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There is always time for exploring new soundscapes and interesting arrangements... but the song has to connect with people or there's not much point to it. I'm really trying to stay in that magic equilibrium now as I write, the union of intriguing artistry, combined with strong human connection.Read more...
"One of my earlier memories of music is my mom playing the piano late at night, playing us to sleep with Beethoven's 'Moonlight Sonata,'" Marc says. With a father who preached and led worship and a mother who led the church choir and played piano, he was raised in a music-intensive environment.
Marc Martel was born November 16th, 1976, in Montreal, Canada. His parents instilled a love for music in him that followed him throughout his childhood, through eight years of piano lessons, through Disney duets he would sing with friends, through hours he spent alone teaching himself guitar, all the way to a small college in Saskatchewan, where he formed the band Downhere with his roommate Jason Germain and a few close friends in 1999.
"Our friendship was always based around music," Marc says. "We really hit it off musically... we realized we shared a lot of the same taste in music, while also bringing different influences."
Downhere developed their sound while touring on behalf of the college, which would send them out on the road with production, lighting, sound, and even a vehicle and trailer. After four years of college, the band left their Canadian roots behind and relocated to Nashville, Tennessee, where they signed with Word Records. Downhere has since gone on to win multiple Juno Awards and a Dove Award. They have released 10 albums, including their latest release, On the Altar of Love, which reflects a different approach to songwriting than their previous releases.
"For me it used to be all about being musically complex and artsy," Marc says. "And then I had a real perspective-shifting experience. At one of our shows there was a little girl standing front-center with her mother. When I said the next song was "How Many Kings," her face lit up as she looked up at her mom and grabbed her hand. She sang along to every word. I thought to myself, 'I've got to write more songs like THAT.'"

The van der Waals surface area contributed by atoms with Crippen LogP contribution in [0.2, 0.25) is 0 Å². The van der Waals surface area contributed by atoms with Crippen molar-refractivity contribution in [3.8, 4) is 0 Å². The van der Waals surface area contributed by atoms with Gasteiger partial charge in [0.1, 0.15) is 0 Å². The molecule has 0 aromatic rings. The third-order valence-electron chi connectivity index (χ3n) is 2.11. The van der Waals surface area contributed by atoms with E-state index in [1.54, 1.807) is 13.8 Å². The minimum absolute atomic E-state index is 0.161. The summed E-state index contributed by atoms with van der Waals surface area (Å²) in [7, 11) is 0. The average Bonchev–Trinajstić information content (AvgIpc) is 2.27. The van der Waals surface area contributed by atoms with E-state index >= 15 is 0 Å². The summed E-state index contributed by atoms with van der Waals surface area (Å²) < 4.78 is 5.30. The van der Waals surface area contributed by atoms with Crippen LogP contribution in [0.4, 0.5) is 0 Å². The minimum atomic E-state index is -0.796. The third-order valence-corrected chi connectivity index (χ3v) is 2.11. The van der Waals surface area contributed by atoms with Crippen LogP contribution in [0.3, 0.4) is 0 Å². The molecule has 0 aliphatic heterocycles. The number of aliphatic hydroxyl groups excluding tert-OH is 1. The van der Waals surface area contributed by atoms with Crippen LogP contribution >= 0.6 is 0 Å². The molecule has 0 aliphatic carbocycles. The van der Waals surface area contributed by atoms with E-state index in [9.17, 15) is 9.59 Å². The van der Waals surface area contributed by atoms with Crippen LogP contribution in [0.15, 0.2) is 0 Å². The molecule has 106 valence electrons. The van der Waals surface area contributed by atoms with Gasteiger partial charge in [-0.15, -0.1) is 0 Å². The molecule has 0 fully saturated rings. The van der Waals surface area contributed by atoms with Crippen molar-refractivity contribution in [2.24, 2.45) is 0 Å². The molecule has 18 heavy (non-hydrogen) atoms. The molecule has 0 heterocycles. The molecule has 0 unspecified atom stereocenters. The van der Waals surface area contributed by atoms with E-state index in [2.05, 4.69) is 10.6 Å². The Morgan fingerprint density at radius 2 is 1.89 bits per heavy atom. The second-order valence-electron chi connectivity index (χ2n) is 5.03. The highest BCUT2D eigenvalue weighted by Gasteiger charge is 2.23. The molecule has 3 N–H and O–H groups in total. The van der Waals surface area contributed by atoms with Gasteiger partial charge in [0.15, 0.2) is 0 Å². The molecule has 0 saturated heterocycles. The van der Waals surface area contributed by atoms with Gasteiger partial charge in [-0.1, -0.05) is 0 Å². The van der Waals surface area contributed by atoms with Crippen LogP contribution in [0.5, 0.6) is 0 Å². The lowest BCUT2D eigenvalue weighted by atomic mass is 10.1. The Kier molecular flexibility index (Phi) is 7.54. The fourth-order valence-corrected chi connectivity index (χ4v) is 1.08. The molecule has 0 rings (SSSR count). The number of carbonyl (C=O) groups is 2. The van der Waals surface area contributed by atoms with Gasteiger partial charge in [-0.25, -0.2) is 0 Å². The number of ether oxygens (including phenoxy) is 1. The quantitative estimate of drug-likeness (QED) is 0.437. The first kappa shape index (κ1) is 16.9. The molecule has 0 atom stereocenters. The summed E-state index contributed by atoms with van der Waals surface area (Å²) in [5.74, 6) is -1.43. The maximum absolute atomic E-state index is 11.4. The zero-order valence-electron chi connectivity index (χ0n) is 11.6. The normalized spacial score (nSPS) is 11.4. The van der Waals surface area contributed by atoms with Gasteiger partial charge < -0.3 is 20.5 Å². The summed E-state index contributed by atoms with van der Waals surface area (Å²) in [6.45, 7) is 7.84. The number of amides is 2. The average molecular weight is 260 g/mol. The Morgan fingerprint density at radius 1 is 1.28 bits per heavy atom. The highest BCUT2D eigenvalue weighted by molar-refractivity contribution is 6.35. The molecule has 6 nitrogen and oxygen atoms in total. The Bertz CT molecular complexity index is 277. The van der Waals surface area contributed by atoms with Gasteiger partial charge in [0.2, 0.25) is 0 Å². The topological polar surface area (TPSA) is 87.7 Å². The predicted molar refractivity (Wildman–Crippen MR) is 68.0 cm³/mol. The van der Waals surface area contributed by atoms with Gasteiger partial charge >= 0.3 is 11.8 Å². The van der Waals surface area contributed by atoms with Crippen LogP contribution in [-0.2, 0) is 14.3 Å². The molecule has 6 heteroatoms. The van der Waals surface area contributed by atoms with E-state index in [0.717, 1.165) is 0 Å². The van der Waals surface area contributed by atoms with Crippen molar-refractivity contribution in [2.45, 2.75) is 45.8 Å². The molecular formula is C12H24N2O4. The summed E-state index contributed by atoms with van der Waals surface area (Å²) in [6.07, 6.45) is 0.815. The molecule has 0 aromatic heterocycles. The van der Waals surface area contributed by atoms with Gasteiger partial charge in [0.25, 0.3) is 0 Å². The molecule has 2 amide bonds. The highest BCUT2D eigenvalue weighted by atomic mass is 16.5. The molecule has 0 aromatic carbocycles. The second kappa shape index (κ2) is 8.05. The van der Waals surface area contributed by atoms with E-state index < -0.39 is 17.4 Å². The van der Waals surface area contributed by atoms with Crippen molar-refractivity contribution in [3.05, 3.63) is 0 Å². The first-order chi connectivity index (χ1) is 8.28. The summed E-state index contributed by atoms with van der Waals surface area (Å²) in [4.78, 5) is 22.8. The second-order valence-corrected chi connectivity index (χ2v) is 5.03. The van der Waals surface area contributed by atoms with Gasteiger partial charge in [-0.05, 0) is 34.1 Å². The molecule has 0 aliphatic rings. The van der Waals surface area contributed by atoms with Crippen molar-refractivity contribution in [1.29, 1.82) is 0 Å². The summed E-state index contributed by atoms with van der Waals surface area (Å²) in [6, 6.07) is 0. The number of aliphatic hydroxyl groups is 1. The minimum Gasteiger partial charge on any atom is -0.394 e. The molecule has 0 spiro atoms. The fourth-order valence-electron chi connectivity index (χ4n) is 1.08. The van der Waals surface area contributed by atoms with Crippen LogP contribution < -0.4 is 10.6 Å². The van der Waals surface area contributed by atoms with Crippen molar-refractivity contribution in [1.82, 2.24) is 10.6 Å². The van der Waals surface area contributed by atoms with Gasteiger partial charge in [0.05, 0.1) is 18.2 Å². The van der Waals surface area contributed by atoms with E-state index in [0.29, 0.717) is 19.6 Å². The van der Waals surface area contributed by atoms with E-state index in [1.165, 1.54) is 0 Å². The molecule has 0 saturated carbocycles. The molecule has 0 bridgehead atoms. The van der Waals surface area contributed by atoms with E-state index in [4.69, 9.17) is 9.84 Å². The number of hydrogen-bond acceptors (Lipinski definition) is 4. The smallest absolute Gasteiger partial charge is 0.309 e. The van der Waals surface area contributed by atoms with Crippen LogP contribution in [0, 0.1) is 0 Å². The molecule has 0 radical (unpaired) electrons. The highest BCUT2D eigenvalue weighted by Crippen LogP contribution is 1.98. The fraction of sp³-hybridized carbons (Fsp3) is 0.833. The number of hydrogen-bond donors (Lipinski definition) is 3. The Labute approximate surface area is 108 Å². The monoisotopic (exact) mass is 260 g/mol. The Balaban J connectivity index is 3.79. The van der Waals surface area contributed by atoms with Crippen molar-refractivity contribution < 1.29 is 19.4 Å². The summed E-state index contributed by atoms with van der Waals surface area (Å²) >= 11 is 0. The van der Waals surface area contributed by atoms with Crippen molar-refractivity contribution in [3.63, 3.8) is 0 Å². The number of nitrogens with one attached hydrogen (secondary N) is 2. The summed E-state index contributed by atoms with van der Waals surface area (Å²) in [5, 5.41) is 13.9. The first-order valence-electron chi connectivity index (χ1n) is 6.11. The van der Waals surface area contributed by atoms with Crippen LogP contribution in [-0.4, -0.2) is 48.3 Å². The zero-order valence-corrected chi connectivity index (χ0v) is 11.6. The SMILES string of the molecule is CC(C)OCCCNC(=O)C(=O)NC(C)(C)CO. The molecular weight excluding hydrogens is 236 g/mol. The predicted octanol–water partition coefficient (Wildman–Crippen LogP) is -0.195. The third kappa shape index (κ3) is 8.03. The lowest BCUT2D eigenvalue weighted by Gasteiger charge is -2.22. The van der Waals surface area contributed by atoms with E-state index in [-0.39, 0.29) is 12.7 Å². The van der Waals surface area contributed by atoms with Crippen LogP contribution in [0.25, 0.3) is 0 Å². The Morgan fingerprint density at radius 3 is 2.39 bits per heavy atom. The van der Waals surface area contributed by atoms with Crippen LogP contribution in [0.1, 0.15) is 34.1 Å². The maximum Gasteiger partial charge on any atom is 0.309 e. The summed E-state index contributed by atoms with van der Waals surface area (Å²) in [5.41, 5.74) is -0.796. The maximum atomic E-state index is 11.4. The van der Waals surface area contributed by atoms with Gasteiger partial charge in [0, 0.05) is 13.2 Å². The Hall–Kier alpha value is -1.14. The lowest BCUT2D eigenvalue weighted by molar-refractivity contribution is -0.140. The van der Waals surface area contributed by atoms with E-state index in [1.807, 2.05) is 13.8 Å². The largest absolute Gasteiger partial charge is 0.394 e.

In September 2011, Marc entered a competition to join Roger Taylor, original drummer for the legendary rock band Queen, on stage for the Queen Extravaganza Live Tour. Throughout his career with Downhere, concertgoers have often approached Marc insisting he sounds just like Freddie Mercury, legendary singer of the rock band Queen.
"I don't think I've done a show in the last five or six years where five to ten people haven't come up to me and said, 'Hey, anyone ever tell you that you sound like Queen?' or 'that guy from Queen' or 'Freddie Mercury,'" he says laughingly. "In the list of great rock signers, he is considered one of the best, if not the best, and it's always just a huge compliment when people tell that to me."
It seems that Downhere concertgoers aren't alone in their thinking, as Marc's entry for the Queen Extravaganza contest, a video of Marc singing along with the Queen classic "Somebody to Love," generated more than 3.5 million views on YouTube after being up for only a few days.
Whether it's onstage with Downhere or on a computer screen, Marc has a message and a voice that has captured millions for the past decade. Through music, Marc is after the one thing people are always looking for a connection.
"There is always time for exploring new soundscapes and interesting arrangements…but the song has to connect with people or there's not much point to it. I'm really trying to stay in that magic equilibrium now as I write, the union of intriguing artistry combined with strong human connection."
Marc currently resides in Nashville, Tennessee, with his wife, Crystal Martel.
Since the beginning, we've tried to be a band that remained down-to-earth. We always want to be real and accessible to the people we play for. We talk to them, play soccer, hang out, pray with them. When they see that we're real people sharing this journey of faith with them, it gives our music a different voice in their lives.Read more...
When Canadian melodic alt-rockers Downhere hit the U.S. music scene in 2001 with the release of their self-titled debut, Christian music fans took notice. The band's combination of powerful vocals, intelligent lyrics, and commitment to ministering to their audiences, helped earn them a Dove Award nomination for New Artist of the Year, a Juno Award for Best Gospel Album, and Canadian Gospel Music Association Covenant Awards for Rock Album of the Year and Rock Song of the Year (for "Larger Than Life").
The momentum continued with the release of So Much For Substitutes in 2003, earning the band a Dove Award for Modern Rock Recorded Song of the Year for "Breaking Me Down," as well as Best Male Vocalist honors from Christianmusictoday.com for co-lead vocalist Marc Martel.